April 16, 2014 - 4:31 pm
On Monday, Kevin James will begin filming the art-heist comedy “Paul Blart: Mall Cop 2” at the Wynn for eight weeks — the first full feature Steve Wynn has ever approved on the property.
James, a headlining comedian at MGM’s rival Mirage hotel, has proved to be a big-screen star.
James and director Andy Fickman have been running around Wynn Las Vegas already, giving the hotel’s hard workers and discerning tourists a firsthand look at preproduction scouting.
On Wednesday, I posed all the relevant questions to the spokesman for the hotel’s role in the film, Michael Weaver, SVP of Marketing for Wynn.
Weaver was a vice president at Caesars Entertainment when “The Hangover” was filmed there.
Big question No. 1: Where will filming happen in the hotel?
“It will be the length and breadth of the resort — nightclubs, pools, restaurants, hotel lobby, shopping esplanade,” Weaver said.
Big question No. 2: If Steve Wynn worked with “Vegas Vacation” when he owned Mirage, but he hasn’t approved features at Wynn hotel until now, what was it about this script that enticed him?
“It was intriguing to us, because the script fully integrates the artwork and the resort into a movie,” Weaver said. “The resort ends up being a co-star in the movie.
“Eighteen million people saw the last movie Kevin James did. So it’s significant exposure. Millions of people will see it.”
Big question No. 3: If the Wynn hotel is a co-star, what’s the payday for the hotel?
“There’s a combination of mutually beneficial circumstances that involve both Sony Pictures and for the resort,” is all Weaver would say.
“We’re very happy with the exposure we’re going to get. And I think Sony sees the benefit of being able to film in one of the great luxury resorts in the world.”
Big question No. 4: Obviously, no one at the Wynn is worried this movie will give thieves a by-the-numbers primer on how to steal art from the Wynn, right?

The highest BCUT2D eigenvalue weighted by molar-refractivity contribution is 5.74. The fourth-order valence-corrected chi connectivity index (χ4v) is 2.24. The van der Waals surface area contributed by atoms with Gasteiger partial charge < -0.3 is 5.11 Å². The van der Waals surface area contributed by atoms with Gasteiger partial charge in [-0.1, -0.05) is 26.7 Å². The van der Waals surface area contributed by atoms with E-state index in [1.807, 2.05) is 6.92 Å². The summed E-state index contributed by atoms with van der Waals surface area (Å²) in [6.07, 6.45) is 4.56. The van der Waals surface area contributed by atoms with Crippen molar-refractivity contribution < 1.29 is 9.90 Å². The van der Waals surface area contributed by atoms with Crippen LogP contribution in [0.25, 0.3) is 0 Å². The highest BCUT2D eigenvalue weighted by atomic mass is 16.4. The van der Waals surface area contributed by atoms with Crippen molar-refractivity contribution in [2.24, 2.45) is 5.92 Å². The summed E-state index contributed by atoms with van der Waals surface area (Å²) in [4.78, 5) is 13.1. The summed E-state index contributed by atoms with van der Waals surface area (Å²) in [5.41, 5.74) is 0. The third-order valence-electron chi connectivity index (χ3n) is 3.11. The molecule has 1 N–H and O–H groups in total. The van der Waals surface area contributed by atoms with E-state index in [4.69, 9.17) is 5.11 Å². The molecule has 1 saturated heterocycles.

“If a potential thief were to follow the same strategies as the bad guys do in this movie, they would not be very successful. It’s very comedic, and a lot of fun,” he said.
Big question No. 5: Since Weaver was at Caesars during “The Hangover” production, what does he think of the potential for this sequel to the first “Mall Cop,” which grossed $227 million.
“There are a lot of movies that get brought to Las Vegas, and they’re not necessarily beneficial to Las Vegas. They’re interesting movies, they’re intriguing, they’re dramatic.
“But every once in a while, a movie comes along that is good for the town, like ‘The Hangover’ is, that makes people want to travel here and vacation here. I think this is that type of movie. It’ll be good for the city.
“This is about luxury and getting away, and being in paradise. So it’ll show a different type of Las Vegas than ‘Hangover’ did but equally appealing.”
Big question No. 6: As an insider, tell us why hotel executives either approve or reject a film.
“Two factors are involved in that. One is: Will it be favorable for the hotel? And second is: How invasive is the production itself?
“(Sony executives) have been extremely helpful and aware of the fact we are running a five-star resort and that is our primary focus, and they have been very willing to work around that.”
But let’s be honest. Tourists dig seeing films shot behind ropes and all that.
“They love that,” Weaver said. “Kevin James has been very present over the past week. And customers have found it exciting.”
By the way, this is one of the first movies benefiting from new state tax incentives for filmmakers. Sony gets those tax breaks, the Wynn Las Vegas does not.
Big question No. 7: Does the Wynn have any other film projects in the loop, say, a George Clooney caper?
“There’s nothing else I can immediately think of,” Weaver said. “There’s nothing this major.”
Doug Elfman’s column appears Tuesdays, Thursdays and Saturdays. Email him at firstname.lastname@example.org. He blogs at reviewjournal.com/elfman.